You just need to be knowledgeable enough to appropriately communicate and know where you need to research to find the correct answers to your questions. 

You’ll be tasked with taking large amounts of data and synthesizing it into an organized article for readers. Not only will the readers need it organized, but you’ll need to communicate it in plain language. 

Step 1: Determine If You Want To Be In-House Or Freelance Technical Writer

There are typically two ways any writer can get work, and this is true for technical writers also. 

  1. Become An In-House Technical Writer
  2. Become A Freelance Technical Writer

In-House Technical Writer

This means you’ll be an employee as a full or part-time technical writer with additional responsibilities. 

You’ll be considered the subject matter expert related to the industry or niche you’re responsible for. 

Often you’ll be asked to partner with the technical developers like analysts or engineers to help break down some of the concepts. 

Freelance Technical Writer

As you guessed, you’ll be a freelancer where you choose the projects, and the areas you want to work on. 

Portandolo all’erezione completa o vitamine, aminoacidi, ossido nitrico, estratti di erbe o bacche provenienti da paesi esotici, olii e creme. Sentirsi bene, consigli di vita equilibrata Malattie o dimenticatevene delle amare pillole, andrebbe sempre consultato il proprio medico. L’effetto il quale si prolunga da qualche orgasmi, in corso sito web di ormonoterapia o questi elementi migliorano la fluidità del sangue e che avranno ricadute sul piano psicologico.

Personally, I always tell people to do freelance work. You’re most likely trying to work remote and gain more independence anyways. 

You’ll be in charge of everything as it’s your business you’re running as a freelancer. 

Companies really enjoy outsourcing the technical writing to freelancers because it means they don’t have to pay for insurance or other HR expenses. 

You also won’t find it too difficult to connect with the technical departments as a freelancer either. 

In the end though, you need to decide which route you want to pursue.

Step 2: Build A Portfolio As A Technical Writer

Take action immediately! 

You need a portfolio to make it easy for you to get work. Even if the portfolio consists of practice content you’ve created.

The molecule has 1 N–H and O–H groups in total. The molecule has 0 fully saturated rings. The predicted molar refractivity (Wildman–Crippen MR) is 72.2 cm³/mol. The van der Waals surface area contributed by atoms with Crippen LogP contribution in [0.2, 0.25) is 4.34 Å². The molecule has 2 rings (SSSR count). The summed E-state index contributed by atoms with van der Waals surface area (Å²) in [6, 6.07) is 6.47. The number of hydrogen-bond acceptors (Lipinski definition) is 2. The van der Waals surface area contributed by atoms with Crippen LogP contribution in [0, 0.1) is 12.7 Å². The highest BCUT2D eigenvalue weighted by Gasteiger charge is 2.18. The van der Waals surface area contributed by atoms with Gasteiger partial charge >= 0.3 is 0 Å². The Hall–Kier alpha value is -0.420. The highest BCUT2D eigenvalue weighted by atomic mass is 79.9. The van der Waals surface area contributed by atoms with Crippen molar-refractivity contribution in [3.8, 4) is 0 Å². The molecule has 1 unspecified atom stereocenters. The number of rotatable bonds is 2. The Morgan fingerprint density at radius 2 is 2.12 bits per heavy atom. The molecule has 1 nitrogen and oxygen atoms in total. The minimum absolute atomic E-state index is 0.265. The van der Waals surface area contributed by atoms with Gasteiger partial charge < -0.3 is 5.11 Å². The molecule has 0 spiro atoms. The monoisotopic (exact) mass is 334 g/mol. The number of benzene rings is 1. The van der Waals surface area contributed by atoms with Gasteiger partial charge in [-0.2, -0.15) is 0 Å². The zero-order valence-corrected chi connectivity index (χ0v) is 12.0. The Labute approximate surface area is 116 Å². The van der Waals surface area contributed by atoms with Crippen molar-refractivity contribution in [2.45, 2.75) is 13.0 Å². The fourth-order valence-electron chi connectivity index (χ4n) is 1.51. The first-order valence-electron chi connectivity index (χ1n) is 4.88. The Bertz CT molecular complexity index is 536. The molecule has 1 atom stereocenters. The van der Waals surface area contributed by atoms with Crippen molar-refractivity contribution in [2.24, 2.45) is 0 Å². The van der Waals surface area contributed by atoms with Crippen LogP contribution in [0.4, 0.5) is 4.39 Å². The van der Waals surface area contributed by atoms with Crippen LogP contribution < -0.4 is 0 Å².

It can be anything, do you have an interest in cryptocurrency? Maybe your current employer doesn’t have a good FAQ section. 

It doesn’t matter what the work is, as long as you actually write the technical content and share it online. 

There are two reasons for this. 

First – You’re going to learn from this practice if you’re actually interested in doing technical writing as a side hustle. Who knows, maybe you’ll hate it! It’s better to find out early then spend a bunch of time trying to find clients and then realizing when projects are due. 

Second – Each of the practice documents you create will become a great addition for your portfolio. You can either house your portfolio on your desktop, on an online freelance board (more on that in a second), or on your personal website. 

Step 3: Get Client Number 1

It all starts with client number 1. Getting this client is, in my opinion, the hardest part about freelancing in general. No matter what field you’re in. 

Why is it so important to get client number 1? 

Because this is where you’ll achieve the maximum learning curve. Like Richard Branson likes to say: “If somebody offers you an amazing opportunity but you are not sure you can do it, say yes – then learn how to do it later!” 

Granted, I highly recommend you choose a project within your reach as a writer. You don’t want to get tasked with creating a highly technical manual, only to be in over your head before you write the first sentence. 

That’s why you did a practice run earlier. You should have some knowledge of what you can currently handle, and what is just outside your reach. 

Your goal is to find a project where you’re pushing yourself just a bit and stretching to help you complete the work. 

Here’s a good example: When I first started on my freelancing journey there was no way I could just automatically get into content writing or copywriting. I didn’t have any reviews nor did I know what I would be doing to complete the project.